The world’s largest wind turbine, for the time being, is the E-126 from Enercon GmbH. The unit sports a 126-m rotor, about 413 ft, and is said to be a more sophisticated version of the earlier E-112 which was rated at 6 MW. The company erected the turbine in Emden, Germany and will be testing several storage systems along with it. The first prototype was installed November 2007 and the second about September 2008. Oddly, the E-126 is also rated at 6 MW, but some say will produce 7 MW or 20 million kWh/year.
The rotor will turn at a leisurely 12 rpm, a speed thought to be of little concern to birds. The turbines are equipped with several unusual features such as a spoiler on each blade extending to the hub, and a precast concrete base. The elevated hub height and blade profile are expected to surpass the performance of the E-112. In addition the E-126 has no gearbox so the generator is directly driven by the turbine. The generator is housed in the widest part of the nacelle.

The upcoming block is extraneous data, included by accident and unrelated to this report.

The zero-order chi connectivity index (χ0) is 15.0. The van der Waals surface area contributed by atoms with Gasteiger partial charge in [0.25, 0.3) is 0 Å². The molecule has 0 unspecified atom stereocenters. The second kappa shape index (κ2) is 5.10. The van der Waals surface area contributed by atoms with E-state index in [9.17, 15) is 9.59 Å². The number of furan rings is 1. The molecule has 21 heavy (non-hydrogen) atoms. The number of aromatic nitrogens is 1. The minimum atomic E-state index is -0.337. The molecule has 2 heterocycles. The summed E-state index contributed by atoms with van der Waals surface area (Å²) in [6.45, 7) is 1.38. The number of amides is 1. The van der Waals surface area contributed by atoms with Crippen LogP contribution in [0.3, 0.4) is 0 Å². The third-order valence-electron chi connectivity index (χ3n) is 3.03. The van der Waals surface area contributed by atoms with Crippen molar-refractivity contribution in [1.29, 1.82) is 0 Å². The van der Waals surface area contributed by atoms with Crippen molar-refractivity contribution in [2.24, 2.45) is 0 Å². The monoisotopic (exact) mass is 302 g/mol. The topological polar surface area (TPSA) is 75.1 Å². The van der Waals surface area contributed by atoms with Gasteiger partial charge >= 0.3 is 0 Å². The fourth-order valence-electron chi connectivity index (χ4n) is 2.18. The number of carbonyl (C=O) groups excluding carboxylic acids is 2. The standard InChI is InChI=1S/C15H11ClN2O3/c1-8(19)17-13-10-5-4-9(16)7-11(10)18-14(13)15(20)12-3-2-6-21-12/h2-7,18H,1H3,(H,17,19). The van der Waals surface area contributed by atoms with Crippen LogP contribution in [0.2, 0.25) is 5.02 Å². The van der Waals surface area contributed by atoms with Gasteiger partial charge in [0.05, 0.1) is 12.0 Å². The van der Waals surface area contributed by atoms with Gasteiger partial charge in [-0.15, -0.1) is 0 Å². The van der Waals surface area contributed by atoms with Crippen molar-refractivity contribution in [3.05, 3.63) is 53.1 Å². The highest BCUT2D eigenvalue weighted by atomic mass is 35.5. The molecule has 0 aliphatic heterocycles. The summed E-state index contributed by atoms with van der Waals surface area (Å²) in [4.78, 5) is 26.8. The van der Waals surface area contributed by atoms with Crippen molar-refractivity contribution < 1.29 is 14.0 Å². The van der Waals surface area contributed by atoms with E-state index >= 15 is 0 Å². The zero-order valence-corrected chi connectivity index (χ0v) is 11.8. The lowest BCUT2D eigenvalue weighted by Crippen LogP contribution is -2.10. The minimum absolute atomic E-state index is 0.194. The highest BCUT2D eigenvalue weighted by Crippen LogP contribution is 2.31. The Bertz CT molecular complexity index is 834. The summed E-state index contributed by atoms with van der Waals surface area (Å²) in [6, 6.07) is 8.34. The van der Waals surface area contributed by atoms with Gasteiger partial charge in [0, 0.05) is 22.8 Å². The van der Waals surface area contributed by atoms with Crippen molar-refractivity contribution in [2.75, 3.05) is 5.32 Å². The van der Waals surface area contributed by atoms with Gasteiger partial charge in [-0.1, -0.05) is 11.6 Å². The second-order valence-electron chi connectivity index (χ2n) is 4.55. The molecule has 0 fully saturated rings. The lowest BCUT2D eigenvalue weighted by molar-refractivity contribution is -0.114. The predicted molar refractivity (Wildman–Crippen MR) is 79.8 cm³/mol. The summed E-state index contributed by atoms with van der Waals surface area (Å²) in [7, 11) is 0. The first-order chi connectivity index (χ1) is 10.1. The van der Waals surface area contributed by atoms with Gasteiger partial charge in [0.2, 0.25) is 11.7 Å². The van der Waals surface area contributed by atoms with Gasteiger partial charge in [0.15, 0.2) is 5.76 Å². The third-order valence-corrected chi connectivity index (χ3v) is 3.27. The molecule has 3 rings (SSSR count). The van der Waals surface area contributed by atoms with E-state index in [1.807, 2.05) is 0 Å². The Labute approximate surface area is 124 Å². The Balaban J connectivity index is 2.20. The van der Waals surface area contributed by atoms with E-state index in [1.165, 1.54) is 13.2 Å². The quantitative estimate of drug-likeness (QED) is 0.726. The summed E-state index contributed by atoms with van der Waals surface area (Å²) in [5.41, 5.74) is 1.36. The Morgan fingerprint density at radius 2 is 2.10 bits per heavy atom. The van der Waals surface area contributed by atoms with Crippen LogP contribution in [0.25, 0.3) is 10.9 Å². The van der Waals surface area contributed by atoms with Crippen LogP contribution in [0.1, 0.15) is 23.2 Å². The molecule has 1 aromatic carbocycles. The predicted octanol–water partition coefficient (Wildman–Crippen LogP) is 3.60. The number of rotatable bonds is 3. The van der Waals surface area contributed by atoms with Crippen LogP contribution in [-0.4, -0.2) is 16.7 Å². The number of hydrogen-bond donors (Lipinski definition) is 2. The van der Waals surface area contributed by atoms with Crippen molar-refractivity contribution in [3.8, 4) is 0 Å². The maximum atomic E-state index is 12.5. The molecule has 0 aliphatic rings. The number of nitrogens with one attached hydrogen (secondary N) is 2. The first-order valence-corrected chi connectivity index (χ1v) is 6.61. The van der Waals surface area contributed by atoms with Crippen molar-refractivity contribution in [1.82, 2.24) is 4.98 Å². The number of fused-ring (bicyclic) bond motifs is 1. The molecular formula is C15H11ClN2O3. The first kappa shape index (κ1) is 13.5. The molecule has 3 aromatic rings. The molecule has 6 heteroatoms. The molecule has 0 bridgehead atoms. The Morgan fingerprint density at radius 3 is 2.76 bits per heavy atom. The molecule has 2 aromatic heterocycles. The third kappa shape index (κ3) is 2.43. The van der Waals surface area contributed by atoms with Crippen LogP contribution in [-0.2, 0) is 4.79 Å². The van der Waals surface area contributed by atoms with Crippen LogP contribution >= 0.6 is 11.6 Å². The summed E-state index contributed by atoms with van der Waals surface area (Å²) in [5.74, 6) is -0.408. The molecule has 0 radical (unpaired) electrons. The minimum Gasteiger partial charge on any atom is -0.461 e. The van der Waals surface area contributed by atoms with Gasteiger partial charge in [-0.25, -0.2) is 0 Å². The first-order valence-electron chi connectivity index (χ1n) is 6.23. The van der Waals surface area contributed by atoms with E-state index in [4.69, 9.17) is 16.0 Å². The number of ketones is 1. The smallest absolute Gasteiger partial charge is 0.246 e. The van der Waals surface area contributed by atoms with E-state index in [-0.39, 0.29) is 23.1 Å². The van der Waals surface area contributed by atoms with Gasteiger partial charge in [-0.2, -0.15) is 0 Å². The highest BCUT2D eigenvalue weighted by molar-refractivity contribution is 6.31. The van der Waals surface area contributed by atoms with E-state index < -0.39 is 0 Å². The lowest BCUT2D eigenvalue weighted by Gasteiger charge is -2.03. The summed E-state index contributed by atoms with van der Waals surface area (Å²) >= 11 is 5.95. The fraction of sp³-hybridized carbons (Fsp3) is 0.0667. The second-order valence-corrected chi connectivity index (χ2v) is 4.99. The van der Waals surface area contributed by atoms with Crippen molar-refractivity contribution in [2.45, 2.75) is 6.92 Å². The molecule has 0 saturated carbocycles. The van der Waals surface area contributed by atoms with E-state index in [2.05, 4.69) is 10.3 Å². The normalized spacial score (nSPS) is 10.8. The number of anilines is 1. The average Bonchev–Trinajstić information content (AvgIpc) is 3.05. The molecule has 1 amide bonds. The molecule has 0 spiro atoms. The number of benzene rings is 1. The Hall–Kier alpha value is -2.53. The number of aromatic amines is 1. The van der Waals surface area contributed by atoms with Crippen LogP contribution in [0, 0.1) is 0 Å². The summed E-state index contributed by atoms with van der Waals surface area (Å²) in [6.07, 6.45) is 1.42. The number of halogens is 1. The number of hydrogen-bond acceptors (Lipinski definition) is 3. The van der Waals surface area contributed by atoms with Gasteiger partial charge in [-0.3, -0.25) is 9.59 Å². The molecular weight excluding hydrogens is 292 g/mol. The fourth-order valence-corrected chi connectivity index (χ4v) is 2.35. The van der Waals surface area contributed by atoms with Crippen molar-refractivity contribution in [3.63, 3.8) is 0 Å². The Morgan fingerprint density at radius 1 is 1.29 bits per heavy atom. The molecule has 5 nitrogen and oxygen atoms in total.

The size of E-126 components presents several challenges. For example, crew sizes are twice that needed for a 2-MW installation, and each blade is so large is has to be assembled from two sections on location. Each assembled blade takes 1.5 days to attach to the hub. In addition, the rotor and 140-ton stator of the generator are each hoisted separately because of their weight.
Also, the design uses an inverter instead of a synchronous generator. That is, a controller converts the fluctuating ac current generated into ac synchronous to the grid. And instead of a cut off speed for protection in high wind, the unit pitches its blades away from the wind to continue generating although at a lower rate. A wind farm of 11 E126 turbines is under construction in Belgium. Company literature mentioned no costs.
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